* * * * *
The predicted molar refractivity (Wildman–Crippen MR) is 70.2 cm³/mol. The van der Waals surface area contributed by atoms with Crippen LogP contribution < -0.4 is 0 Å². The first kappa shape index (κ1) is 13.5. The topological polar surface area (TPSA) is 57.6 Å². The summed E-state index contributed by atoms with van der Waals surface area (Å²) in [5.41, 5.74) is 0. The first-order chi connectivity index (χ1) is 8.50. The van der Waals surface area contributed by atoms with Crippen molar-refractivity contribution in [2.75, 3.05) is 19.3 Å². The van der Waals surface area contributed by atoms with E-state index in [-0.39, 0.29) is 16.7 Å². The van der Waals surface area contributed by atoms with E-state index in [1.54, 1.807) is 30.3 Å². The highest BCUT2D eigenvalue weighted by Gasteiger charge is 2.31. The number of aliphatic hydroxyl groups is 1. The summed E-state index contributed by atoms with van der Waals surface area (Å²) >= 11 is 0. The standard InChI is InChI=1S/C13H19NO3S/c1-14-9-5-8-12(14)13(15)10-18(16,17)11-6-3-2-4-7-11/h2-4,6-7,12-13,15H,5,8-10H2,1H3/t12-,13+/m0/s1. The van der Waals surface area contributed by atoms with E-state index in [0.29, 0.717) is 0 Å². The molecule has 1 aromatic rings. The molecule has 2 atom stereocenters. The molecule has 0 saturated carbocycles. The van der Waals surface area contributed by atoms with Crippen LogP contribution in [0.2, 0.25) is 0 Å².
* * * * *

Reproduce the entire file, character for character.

The predicted molar refractivity (Wildman–Crippen MR) is 70.2 cm³/mol. The van der Waals surface area contributed by atoms with Crippen LogP contribution < -0.4 is 0 Å². The first kappa shape index (κ1) is 13.5. The topological polar surface area (TPSA) is 57.6 Å². The summed E-state index contributed by atoms with van der Waals surface area (Å²) in [5.41, 5.74) is 0. The first-order chi connectivity index (χ1) is 8.50. The van der Waals surface area contributed by atoms with Crippen molar-refractivity contribution in [2.75, 3.05) is 19.3 Å². The van der Waals surface area contributed by atoms with E-state index in [-0.39, 0.29) is 16.7 Å². The van der Waals surface area contributed by atoms with E-state index in [1.54, 1.807) is 30.3 Å². The highest BCUT2D eigenvalue weighted by Gasteiger charge is 2.31. The number of aliphatic hydroxyl groups is 1. The summed E-state index contributed by atoms with van der Waals surface area (Å²) >= 11 is 0. The standard InChI is InChI=1S/C13H19NO3S/c1-14-9-5-8-12(14)13(15)10-18(16,17)11-6-3-2-4-7-11/h2-4,6-7,12-13,15H,5,8-10H2,1H3/t12-,13+/m0/s1. The van der Waals surface area contributed by atoms with E-state index in [0.29, 0.717) is 0 Å². The molecule has 1 aromatic rings. The molecule has 2 atom stereocenters. The molecule has 0 saturated carbocycles. The van der Waals surface area contributed by atoms with Crippen LogP contribution in [0.2, 0.25) is 0 Å².